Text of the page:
grocery stores

SoCal Grocery Chain Cited for ‘Forcing People to Work While Sick With COVID,' Officials Say

An investigation found “others were told to apply for unemployment while quarantining or in isolation, while others waited months to be paid,” according to the Labor Commissioner’s Office

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The California Labor Commissioner’s Office announced Monday that it has cited a Southern California grocery chain for failing to pay or delaying supplemental paid sick leave to 240 workers affected by COVID-19 at 38 stores, including 21 stores in Los Angeles County.

Bodega Latina, which does business as El Super, was cited $1,164,500 after an investigation found that “some workers were forced to work while sick, others were told to apply for unemployment while quarantining or in isolation, while others waited months to be paid,” according to the Labor Commissioner’s Office.

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Some sick workers were told that until they received their test results, they had to come into work even when they displayed COVID-19 symptoms, according to the office.

Those who needed to self-quarantine were told to apply for unemployment or disability to cover their isolation time, while others were denied time off to isolate when members of their household tested positive for COVID-19, according to the agency.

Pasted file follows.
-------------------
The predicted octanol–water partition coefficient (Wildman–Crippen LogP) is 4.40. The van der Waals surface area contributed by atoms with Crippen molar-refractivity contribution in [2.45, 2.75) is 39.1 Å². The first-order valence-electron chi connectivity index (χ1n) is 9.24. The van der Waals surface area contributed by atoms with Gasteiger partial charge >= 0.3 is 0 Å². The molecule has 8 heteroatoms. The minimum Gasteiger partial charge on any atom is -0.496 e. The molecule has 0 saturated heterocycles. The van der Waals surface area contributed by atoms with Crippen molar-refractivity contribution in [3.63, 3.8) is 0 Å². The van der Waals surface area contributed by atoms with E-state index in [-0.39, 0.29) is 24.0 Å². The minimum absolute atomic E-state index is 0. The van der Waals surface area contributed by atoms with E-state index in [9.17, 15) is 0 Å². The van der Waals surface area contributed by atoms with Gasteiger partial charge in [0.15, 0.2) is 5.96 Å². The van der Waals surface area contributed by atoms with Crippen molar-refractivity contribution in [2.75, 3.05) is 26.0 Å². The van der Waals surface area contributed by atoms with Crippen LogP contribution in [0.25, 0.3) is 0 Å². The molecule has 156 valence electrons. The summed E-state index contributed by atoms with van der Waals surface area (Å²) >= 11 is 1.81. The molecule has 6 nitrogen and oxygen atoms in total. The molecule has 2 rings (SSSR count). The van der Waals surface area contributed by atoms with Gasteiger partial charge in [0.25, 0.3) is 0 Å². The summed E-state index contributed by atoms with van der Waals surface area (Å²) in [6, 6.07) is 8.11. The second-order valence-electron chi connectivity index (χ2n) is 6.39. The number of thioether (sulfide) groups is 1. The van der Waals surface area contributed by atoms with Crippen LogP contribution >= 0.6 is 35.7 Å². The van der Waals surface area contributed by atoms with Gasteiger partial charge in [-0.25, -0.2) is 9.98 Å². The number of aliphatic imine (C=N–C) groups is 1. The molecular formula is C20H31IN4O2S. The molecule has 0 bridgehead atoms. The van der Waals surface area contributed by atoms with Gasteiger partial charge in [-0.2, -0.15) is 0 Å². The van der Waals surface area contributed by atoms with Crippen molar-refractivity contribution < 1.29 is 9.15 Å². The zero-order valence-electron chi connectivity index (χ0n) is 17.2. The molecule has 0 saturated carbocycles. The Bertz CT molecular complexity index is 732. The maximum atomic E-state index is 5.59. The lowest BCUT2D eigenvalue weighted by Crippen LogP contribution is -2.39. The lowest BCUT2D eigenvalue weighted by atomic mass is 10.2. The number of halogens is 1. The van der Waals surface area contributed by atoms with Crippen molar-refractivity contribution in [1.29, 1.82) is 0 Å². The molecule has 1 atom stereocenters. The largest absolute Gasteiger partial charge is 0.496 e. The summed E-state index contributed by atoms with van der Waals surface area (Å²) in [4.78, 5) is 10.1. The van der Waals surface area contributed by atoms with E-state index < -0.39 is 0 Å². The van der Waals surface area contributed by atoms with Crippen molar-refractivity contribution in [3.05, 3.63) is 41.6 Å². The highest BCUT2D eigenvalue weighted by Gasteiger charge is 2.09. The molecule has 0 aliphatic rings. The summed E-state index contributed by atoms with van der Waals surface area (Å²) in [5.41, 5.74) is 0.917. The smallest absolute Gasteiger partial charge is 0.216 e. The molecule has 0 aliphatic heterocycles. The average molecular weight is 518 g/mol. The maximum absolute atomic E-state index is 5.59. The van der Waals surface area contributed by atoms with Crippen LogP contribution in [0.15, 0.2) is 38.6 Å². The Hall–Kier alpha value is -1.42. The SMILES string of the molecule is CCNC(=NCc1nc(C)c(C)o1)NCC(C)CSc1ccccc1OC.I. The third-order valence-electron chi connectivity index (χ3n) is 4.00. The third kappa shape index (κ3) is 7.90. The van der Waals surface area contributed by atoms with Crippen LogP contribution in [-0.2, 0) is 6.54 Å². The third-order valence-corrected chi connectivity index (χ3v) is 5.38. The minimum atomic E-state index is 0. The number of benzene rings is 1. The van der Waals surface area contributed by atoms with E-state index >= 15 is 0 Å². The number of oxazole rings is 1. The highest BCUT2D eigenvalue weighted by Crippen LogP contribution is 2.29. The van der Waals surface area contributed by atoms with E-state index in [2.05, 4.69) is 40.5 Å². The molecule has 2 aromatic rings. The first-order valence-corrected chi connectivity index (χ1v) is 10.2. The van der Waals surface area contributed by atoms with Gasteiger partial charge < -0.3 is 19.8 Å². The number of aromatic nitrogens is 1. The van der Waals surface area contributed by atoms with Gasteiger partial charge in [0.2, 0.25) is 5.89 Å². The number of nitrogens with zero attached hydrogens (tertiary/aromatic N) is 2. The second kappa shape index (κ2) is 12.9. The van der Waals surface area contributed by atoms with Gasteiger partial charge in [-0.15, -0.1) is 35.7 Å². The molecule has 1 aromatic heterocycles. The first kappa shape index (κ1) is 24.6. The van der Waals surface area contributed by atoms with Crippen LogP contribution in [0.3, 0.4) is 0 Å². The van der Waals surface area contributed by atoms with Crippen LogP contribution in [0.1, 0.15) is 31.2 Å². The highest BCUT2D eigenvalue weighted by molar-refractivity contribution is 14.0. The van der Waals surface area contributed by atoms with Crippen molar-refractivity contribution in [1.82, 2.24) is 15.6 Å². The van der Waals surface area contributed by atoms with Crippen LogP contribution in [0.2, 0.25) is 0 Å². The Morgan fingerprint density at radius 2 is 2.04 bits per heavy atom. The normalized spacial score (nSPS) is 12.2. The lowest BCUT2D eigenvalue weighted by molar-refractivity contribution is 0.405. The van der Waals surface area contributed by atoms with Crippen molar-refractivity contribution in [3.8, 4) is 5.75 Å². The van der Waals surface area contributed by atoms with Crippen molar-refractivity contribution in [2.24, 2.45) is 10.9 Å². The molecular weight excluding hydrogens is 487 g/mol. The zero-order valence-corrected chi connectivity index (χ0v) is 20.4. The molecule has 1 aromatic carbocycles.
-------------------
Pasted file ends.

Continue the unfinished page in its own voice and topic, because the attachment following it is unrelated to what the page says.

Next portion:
There are several El Super stores in San Diego, including locations in Oceanside, Escondido, National City and on University Avenue in the City Heights neighborhood of San Diego.

In July, the chain was cited by the Labor Commissioner's Office for similar violations affecting 95 workers at three stores in Los Angeles, Lynwood, and Victorville.

Labor Commissioner Lilia Garcia-Brower said that following the July citations, “we heard from additional workers who had their sick leave denied or delayed. We broadened the scope of our investigation to capture as many workers impacted by these violations as possible and provide them what they are due.”

The latest violations led to citations at three county locations in San Diego, Escondido and Oceanside.

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According to the Labor Commissioner’s Office, the investigation began in September 2020 following complaints from workers and a referral from the United Food and Commercial Workers International Union, which represents grocery store workers. The agency says workers were not consistently informed of their rights to supplemental paid sick leave if affected by COVID-19.

California’s Supplemental Paid Sick Leave law, which expired Sept. 30, required that California workers at businesses with more than 25 workers be provided up to two weeks of supplemental paid sick leave if they are affected by COVID-19. The Labor Commissioner’s Office says it continues to enforce the law for any violations that occurred between Jan. 1, 2021, and Sept. 30, 2021, the period the law covered.

Garcia-Brower said, “Supplemental paid sick leave is a tool to protect our communities by stopping the spread of COVID-19 through the workplace.”

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